Over the last few years, thanks to plenty of pandemic related support via stimulus payments and funding for expanded tax credits, the average refund payment ballooned to over $3,100. This is despite 20 million fewer Americans getting refunds.
However with no further federal funding approved, several popular family and dependent tax credits that were expanded in 2020 and 2021 will return to pre-pandemic (2019) levels. This will generally mean you will owe taxes for your 2022 filing or lower a much lower refund payment, all other things being equal.
But there are other reasons why your refund may look drastically different this year.
Reduced Pandemic Tax Credits
The IRS recently confirmed this, and in particular will be felt by taxpayers who claimed the much larger Earned Income Tax Credit (EITC) or the expanded Child Tax Credit (CTC). Specifically:
The Child Tax Credit (CTC) will drop to $2,000 per year, versus $3,600 per dependent in 2021. Further only a portion of the credit (Additional CTC component) can be claimed as a refundable amount if the full CTC cannot be applied against taxable income
The Earned Income Tax Credit (EITC) for Single filers with no children will only get $500 vs $1,500 in 2021. Other thresholds for 2022 and 2023 increased in line with standard annual inflation adjustments (see the latest EIC thresholds)
Another popular credit, the Child and Dependent Care Tax Credit (CDCTC), which allows you to offset qualified dependent care expenses, returns to a maximum of $2,100 in 2022 instead of $8,000 in 2021. Income phase thresholds also returned to pre-pandemic levels.
Based on various sources and pre-pandemic figures, it is expected that the average federal tax refund will be around $2500 in the coming year. The average state tax refund will also likely fall by 20 to 30 percent.
Side Gigs and Hustle Income Tax
During the pandemic with people at home or facing risks with their employment, millions of Americans started a side-gig or side-hustle to earn some extra income.
Some of these business’ started doing quite well and unless you paid estimated taxes, the self-employment income you had from these “jobs” could mean you owe a lot more in taxes when you file in 2022.
In some cases, your tax liability from self-employment (declared via Schedule C on your 1040 filing) could outweigh your other withholdings and credits, meaning you will have a tax liability rather than receive a refund.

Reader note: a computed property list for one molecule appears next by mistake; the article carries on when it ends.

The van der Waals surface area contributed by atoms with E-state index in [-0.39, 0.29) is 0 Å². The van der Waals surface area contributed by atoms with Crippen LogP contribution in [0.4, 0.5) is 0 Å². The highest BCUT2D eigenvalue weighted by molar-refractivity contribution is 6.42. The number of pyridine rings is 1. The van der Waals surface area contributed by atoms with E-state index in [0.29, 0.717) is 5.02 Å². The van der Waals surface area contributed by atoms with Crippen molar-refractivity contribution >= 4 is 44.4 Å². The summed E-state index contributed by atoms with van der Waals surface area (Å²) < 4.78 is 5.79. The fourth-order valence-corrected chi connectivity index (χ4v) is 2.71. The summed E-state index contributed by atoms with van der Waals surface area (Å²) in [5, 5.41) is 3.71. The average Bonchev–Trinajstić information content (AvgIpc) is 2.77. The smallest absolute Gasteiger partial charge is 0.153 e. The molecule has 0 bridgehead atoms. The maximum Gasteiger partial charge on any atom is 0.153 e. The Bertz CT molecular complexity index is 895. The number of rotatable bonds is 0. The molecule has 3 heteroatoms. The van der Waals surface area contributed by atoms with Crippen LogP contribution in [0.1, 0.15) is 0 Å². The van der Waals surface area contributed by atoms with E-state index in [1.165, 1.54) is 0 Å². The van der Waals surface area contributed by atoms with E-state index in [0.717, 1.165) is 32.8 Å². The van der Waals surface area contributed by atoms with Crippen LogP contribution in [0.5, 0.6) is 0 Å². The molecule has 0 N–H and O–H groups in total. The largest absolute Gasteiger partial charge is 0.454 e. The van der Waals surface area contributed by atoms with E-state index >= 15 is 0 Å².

Adjust Your Paycheck Withholding
While it’s always nice to receive money from the IRS, rather than paying them, a refund is basically a free loan to the IRS via overpayment of your taxes through the year. If you are consistently getting a larger than average refund, chances are you are withholding too much in taxes from your paycheck or other income sources.
To correct this and in essence get your refund payment through the year, adjust your paycheck withholding. You can find many withholding calculators online, including at the IRS.
Once you estimate your correct withholding submit an updated form W4 to your employer’s payroll department and enjoy your larger take home pay when the next pay period rolls around.
2021-2022 Tax Season Refund Information
The IRS recently published statistics on the last tax season which showed the large spike in the average refund to nearly $3,300.
This will likely be lower in the 2022-2023 tax season, with many folks going from getting a refund to having a tax liability.
2020-2021 Tax Season Refund Information
For the 2020-2021 tax season, here were some observations.
- If you got a refund this year, chances are that it was higher than the one you received in 2020. The average tax refund amount paid by the IRS through the end of December 2021 was $2,815, or $269 higher than the prior corresponding period
- While direct deposit is by far the fastest way to get your tax refund, it is also looks like the more rewarding with the average direct deposit refund coming in at: $2,879.
- Of the 152 million tax refunds e-filed, nearly 85 million were done via a tax professional, vs about 67.5 million being self-prepared. Despite the abundance of tax filing software, it seems like more people like the comfort of a tax professional when filing their returns. Given the number of new tax credits/deductions, delayed payments and complexity of the US tax code, this is not surprising.
- The IRS website usage continued to grow as getting hold of a live agent proved to be very hard. More and more ta payers also use the IRS website and portals to update payment details for stimulus checks and the advance child tax credit (ACTC)